Committee member Oliver Wilkinson responds: A key aim of the FWW Network is certainly to try to connect ECRs and PGRs working on the First World War. Therein we are currently looking at how to best us our website via a member’s section. We will certainly take on-board Mike’s suggestions of keywords and tags!
This post, written by FWW Network founder member Dr Oli Wilkinson, originally appeared on the Scottish Graduate School for Arts and Humanities website. You can take a look at it by clicking this link.
One of the final things I did before submitting my PhD thesis was the ‘Acknowledgments’ section. The exercise enabled me to reflect upon my PhD journey and, as I termed it, to think about the challenges it had thrown at me. I thought this a clever reference to the title, ‘Challenging Captivity’, and themes of my doctorate, which had explored the challenges confronting captured British servicemen during the First World War and the strategies adopted by POWs in response. In that vein, I took the opportunity to identify the people and supports that had helped me rise to the challenge of the PhD.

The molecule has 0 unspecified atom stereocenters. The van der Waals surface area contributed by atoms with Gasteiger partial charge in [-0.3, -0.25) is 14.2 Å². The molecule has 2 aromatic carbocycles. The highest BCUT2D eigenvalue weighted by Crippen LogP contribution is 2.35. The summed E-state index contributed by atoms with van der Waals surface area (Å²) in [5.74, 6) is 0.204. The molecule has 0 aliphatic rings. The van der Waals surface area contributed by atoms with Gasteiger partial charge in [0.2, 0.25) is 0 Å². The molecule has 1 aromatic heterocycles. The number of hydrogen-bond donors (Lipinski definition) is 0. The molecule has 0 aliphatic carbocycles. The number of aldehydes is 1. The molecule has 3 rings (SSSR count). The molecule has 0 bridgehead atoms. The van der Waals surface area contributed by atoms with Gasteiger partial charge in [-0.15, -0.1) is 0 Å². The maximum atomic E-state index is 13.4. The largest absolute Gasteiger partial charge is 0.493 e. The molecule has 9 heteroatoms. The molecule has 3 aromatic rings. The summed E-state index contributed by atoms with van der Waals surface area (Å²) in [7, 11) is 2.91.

One vital resource to me had been the thriving History Postgraduate Community at Lancaster University, of which I had been an active member, and which had aided in the development of my intellectual ideas, and providing opportunities to develop ‘career’ skills, via things like a postgraduate seminar series and an annual PGR led conference (Histfest). It has also provided friendships and informal support, opportunities for a beer and a moan in the bar, and countless off-the-cuff chats initiated by the question: ‘how’s it going?’. In these ways I could raise problems I was facing (the pressures to write; the demands of supervisors; research problems; upgrades; deadlines; teaching responsibilities), learning from the experiences of others who had dealt with those same issues. Moreover, my experience would seem to be a common one. Whilst perusing the ‘Acknowledgment’ sections of monographs, especially those books born from doctoral research, I have often seen authors similarly thank ‘their’ post-graduate communities. An active, supportive, network of PGRs would thus seem to be a good thing to help you deal the challenges that a PhD throws at you.